Many OnlineStats are parameterized by a Weight that controls the influence of new observations. If the OnlineStat is capable of calculating the same result as a corresponding offline estimator, it will have a keyword argument weight. If the OnlineStat uses stochastic approximation, it will have a keyword argument rate (see this great resource on stochastic approximation algorithms).

Consider how weights affect the influence of the next observation on an online mean $\theta^{(t)}$, as many OnlineStats use updates of this form. A larger weight $\gamma_t$ puts higher influence on the new observation $x_t$:

\[\theta^{(t)} = (1-\gamma_t)\theta^{(t-1)} + \gamma_t x_t\]


The values produced by a Weight must follow two rules:

  1. $\gamma_1 = 1$ (guarantees $\theta^{(1)} = x_1$)
  2. $\gamma_t \in (0, 1), \quad \forall t > 1$ (guarantees $\theta^{(t)}$ stays inside a convex space)

Weight Types


Exponentially weighted observations. Each weight is λ = 2 / (lookback + 1).

ExponentialWeight does not satisfy the usual assumption that γ(1) == 1. Therefore, some statistics have an implicit starting value.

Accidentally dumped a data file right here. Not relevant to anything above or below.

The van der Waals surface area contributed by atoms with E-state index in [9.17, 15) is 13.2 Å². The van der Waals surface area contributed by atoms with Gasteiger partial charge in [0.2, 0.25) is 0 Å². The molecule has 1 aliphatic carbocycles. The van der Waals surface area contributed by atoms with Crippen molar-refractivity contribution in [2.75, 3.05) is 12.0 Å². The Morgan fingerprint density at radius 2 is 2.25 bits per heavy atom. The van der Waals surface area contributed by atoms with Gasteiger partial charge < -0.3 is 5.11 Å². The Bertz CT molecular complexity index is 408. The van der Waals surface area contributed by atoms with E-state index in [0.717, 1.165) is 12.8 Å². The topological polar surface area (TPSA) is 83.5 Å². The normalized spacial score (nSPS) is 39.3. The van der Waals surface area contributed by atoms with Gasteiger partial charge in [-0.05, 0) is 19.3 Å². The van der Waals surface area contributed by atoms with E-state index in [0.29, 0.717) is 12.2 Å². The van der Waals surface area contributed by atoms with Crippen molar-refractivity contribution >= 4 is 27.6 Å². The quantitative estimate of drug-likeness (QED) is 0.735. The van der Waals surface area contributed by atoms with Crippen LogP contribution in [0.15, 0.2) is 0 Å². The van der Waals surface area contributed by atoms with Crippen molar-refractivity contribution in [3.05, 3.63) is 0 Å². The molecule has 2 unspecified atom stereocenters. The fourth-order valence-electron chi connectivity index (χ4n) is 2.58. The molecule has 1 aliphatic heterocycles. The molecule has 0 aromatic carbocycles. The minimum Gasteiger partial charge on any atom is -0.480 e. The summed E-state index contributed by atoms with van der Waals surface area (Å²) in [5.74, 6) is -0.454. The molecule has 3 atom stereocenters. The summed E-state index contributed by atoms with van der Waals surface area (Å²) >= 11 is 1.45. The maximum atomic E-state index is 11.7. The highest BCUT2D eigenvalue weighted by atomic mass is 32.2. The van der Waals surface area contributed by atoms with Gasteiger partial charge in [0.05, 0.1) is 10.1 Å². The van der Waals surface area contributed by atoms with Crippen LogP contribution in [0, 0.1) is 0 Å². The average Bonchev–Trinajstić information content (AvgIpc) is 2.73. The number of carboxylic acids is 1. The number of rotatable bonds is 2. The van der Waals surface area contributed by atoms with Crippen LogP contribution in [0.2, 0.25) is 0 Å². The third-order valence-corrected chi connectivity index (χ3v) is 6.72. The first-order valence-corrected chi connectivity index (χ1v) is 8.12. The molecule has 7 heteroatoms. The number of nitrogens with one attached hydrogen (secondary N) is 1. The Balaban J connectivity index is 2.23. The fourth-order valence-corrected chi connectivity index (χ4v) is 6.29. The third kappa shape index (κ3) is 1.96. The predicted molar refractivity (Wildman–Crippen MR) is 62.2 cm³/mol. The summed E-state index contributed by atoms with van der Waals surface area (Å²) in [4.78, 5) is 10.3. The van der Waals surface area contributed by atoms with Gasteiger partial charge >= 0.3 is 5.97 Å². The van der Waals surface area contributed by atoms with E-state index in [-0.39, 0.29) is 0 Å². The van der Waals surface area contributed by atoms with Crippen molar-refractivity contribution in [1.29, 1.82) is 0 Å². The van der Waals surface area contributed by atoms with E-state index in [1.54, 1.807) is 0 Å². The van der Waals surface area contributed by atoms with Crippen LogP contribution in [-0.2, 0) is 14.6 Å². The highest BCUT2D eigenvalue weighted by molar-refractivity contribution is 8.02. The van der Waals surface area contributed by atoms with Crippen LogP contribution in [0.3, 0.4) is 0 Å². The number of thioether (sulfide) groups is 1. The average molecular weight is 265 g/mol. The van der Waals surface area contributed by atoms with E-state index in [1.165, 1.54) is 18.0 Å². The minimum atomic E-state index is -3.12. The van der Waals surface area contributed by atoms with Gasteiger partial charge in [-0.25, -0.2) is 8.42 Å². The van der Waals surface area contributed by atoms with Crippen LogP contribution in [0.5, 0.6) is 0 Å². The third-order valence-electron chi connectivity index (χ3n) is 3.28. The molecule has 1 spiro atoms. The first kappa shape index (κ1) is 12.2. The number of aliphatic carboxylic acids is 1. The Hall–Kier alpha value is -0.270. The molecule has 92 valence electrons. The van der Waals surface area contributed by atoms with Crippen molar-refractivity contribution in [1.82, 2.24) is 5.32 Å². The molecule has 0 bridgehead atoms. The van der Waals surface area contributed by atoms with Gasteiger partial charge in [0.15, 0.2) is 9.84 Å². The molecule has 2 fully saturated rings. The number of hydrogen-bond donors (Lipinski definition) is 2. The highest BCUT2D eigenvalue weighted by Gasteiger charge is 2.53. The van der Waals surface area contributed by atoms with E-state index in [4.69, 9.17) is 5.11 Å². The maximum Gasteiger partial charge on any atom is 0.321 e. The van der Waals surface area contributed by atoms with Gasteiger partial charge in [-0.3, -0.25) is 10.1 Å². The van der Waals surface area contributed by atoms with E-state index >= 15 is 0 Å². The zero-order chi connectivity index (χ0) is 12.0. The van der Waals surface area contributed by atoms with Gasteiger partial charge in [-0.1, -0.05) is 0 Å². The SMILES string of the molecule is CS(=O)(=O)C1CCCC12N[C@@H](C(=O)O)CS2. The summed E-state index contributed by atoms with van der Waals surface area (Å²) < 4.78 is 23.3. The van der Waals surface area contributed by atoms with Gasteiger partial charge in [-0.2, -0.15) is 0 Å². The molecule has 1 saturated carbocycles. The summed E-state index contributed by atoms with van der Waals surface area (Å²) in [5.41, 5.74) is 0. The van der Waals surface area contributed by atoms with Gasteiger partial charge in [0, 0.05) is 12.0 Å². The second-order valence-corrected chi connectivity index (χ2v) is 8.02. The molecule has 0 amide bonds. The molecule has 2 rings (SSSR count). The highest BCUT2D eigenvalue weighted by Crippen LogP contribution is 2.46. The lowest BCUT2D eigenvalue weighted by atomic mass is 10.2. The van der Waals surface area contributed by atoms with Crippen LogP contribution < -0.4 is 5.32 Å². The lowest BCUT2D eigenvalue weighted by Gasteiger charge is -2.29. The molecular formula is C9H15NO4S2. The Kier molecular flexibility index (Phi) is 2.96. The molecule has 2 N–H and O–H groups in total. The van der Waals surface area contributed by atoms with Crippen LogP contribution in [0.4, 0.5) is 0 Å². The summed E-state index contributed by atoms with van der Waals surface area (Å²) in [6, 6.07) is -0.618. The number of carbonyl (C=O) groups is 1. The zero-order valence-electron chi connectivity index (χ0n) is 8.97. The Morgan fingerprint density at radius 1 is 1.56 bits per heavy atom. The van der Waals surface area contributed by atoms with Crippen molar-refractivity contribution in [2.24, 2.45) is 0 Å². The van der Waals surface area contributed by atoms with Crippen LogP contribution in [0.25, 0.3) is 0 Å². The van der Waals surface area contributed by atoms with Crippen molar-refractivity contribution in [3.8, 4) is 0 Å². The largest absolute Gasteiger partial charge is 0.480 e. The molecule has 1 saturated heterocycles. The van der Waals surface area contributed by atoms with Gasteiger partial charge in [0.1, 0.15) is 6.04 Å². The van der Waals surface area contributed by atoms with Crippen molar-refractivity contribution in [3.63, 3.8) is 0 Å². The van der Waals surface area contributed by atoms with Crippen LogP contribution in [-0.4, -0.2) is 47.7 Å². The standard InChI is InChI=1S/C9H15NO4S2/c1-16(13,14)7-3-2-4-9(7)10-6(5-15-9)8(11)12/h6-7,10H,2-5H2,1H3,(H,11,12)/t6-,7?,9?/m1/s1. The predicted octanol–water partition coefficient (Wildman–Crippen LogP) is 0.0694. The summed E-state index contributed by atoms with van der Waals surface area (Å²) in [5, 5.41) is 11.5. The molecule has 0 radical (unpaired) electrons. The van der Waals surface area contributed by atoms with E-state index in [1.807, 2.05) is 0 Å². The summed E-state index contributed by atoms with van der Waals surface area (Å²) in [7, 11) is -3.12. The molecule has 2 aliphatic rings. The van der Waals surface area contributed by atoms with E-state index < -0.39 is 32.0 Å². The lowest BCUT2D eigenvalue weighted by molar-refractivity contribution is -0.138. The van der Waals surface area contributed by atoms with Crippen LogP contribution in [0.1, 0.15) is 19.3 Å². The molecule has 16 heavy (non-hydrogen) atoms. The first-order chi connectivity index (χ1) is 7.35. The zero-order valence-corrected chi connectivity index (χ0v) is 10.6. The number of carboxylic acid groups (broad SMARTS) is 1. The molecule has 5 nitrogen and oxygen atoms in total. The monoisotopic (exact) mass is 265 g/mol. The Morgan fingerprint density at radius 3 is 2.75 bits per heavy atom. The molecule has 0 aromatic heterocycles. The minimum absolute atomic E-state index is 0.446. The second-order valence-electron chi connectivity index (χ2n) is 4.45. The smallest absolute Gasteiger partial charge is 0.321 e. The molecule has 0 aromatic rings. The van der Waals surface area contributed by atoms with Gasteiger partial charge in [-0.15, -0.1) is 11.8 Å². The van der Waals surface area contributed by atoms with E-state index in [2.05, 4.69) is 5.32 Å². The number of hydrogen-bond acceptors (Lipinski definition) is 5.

# E.g. Mean has an implicit starting value of 0.
o = Mean(weight=ExponentialWeight(.1))
fit!(o, 10)
value(o) == 1

$γ(t) = λ$

LearningRate(r = .6)

Slowly decreasing weight. Satisfies the standard stochastic approximation assumption $∑ γ(t) = ∞, ∑ γ(t)^2 < ∞$ if $r ∈ (.5, 1]$.

$γ(t) = inv(t ^ r)$

Custom Weighting

The Weight can be any callable object that receives the number of observations as its argument. For example:

  • weight = inv will have the same result as weight = EqualWeight().
  • weight = x -> .01 will have the same result as weight = ExponentialWeight(.01)

julia> y = randn(100);
julia> fit!(Mean(weight = EqualWeight()), y)Mean: n=100 | value=0.000430232
julia> fit!(Mean(weight = inv), y)Mean: n=100 | value=0.000430232

Example of Weight Effects using Data with Concept Drift